A lot or a little?
The parents' guide to what's in this movie.
What parents need to know
Parents need to know that, like The Incredibles, this movie is too violent and intense for the youngest viewers. There's gunfire, explosions, widespread destruction, crowds panicking, and some deaths -- including one in which a good guy picks up a gun and accidentally shoots a bad guy, with no real consequences. Much of this is played for laughs, but it could be quite scary for young kids. One of the good guys is briefly presumed dead, which could also be upsetting. On the other hand, language is mild ("jerk," "stupid," etc.), and sexuality is mostly just flirting and discussing love/marriage, though there's one scene in which a couple is about to make out in a parked car. The movie is being released in both 2-D and 3-D versions; the 3-D one could be scarier for kids due to the finer line between fantasy and reality.
What's the story?
Susan Murphy (voiced by Reese Witherspoon) is about to marry one of Modesto, Calif.'s, biggest catches -- egotistical local weatherman Derek Dietl (Paul Rudd). But right before she walks down the aisle, a meteorite mysteriously endows her with intergalactic superpowers, and she suddenly shoots up to nearly 50 feet tall. The military immediately ensconces her in a secret prison; there, Susan (now known as "Ginormica") meets fellow internees BOB (Seth Rogen), a sentient blob-like mass; Dr. Cockroach, Ph.D. (Hugh Laurie), a mad scientist who morphed into a roach; The Missing Link (Will Arnett), a half-man, half-fish show off; and a humongous grub called Insectosaurus. When an evil alien (Rainn Wilson) unleashes a destructive robot on San Francisco, the government releases the monsters to take down the massive threat to humanity.
Is it any good?
This is the kind of animated adventure that even child-free audiences can enjoy. DreamWorks Animation often takes a backseat to the computer-animation masters at Pixar, but MONSTERS VS. ALIENS is practically Pixar worthy. Resurrecting the campy, old-school villains of '50s B movies as modern-day heroes is brilliant, even if the target audience won't get most of the references. Directors Rob Letterman and Conrad Vernon should also be applauded for the 3-D action scenes that are thrilling enough for adults without being too intense for tweens.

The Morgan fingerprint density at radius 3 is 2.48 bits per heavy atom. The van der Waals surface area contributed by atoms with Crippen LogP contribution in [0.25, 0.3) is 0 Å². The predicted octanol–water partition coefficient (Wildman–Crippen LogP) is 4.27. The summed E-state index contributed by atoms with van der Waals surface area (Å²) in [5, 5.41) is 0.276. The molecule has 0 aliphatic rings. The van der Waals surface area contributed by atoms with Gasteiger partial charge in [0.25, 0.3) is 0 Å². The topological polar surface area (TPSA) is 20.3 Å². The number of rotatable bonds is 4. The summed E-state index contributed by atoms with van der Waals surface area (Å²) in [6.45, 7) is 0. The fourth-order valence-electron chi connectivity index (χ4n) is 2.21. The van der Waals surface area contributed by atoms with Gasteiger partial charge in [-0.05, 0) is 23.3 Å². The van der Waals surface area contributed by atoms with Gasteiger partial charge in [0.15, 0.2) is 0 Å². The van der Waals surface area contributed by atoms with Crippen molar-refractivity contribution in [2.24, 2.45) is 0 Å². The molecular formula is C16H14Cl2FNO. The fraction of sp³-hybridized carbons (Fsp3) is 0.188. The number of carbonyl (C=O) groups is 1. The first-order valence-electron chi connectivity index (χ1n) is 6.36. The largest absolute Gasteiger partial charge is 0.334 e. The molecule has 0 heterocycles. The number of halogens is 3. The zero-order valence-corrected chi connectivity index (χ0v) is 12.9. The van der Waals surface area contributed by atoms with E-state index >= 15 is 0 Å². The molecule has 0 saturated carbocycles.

The voice talent is stellar -- from sweet-sounding Witherspoon to Dr. House as Dr. Roach to friendly shlub Rogen as a brainless blob to Kiefer Sutherland channeling Dale Dye as General W.R. Monger (get it?). And more than a few moviegoers will hoot for joy at the casting of Stephen Colbert as a doltish president who's first seen trying to communicate with the alien robot by playing both the tune from Close Encounters and "Axel F" on keyboard. The president also keeps accidentally almost pushing a big red button that releases nuclear weapons ... which is identical to the one that releases a latte. It's gags like that one that make Monsters vs. Aliens a real blast.
Talk to your kids about ...
Families can talk about the impact of using violence -- even animated fantasy violence -- to elicit laughs. Why is it funny to see a character get shot? Would it have been as funny if it was a human (or monster) getting shot instead of a generic alien clone? What are the consequences of violence in real life?
Families can also discuss how Susan's character evolves in the movie. How does she change, both physically and emotionally? Is she a good role model for girls? Why or why not?
- In theaters: March 27, 2009
- On DVD or streaming: September 29, 2009
- Cast: Hugh Laurie, Reese Witherspoon, Seth Rogen
- Directors: Conrad Vernon, Rob Letterman
- Studio: DreamWorks
- Genre: Family and Kids
- Topics: Adventures, Friendship, Monsters, Ghosts, and Vampires, Space and Aliens
- Run time: 94 minutes
- MPAA rating: PG
- MPAA explanation: sci-fi action, some crude humor and mild language
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Common Sense Media's unbiased ratings are created by expert reviewers and aren't influenced by the product's creators or by any of our funders, affiliates, or partners.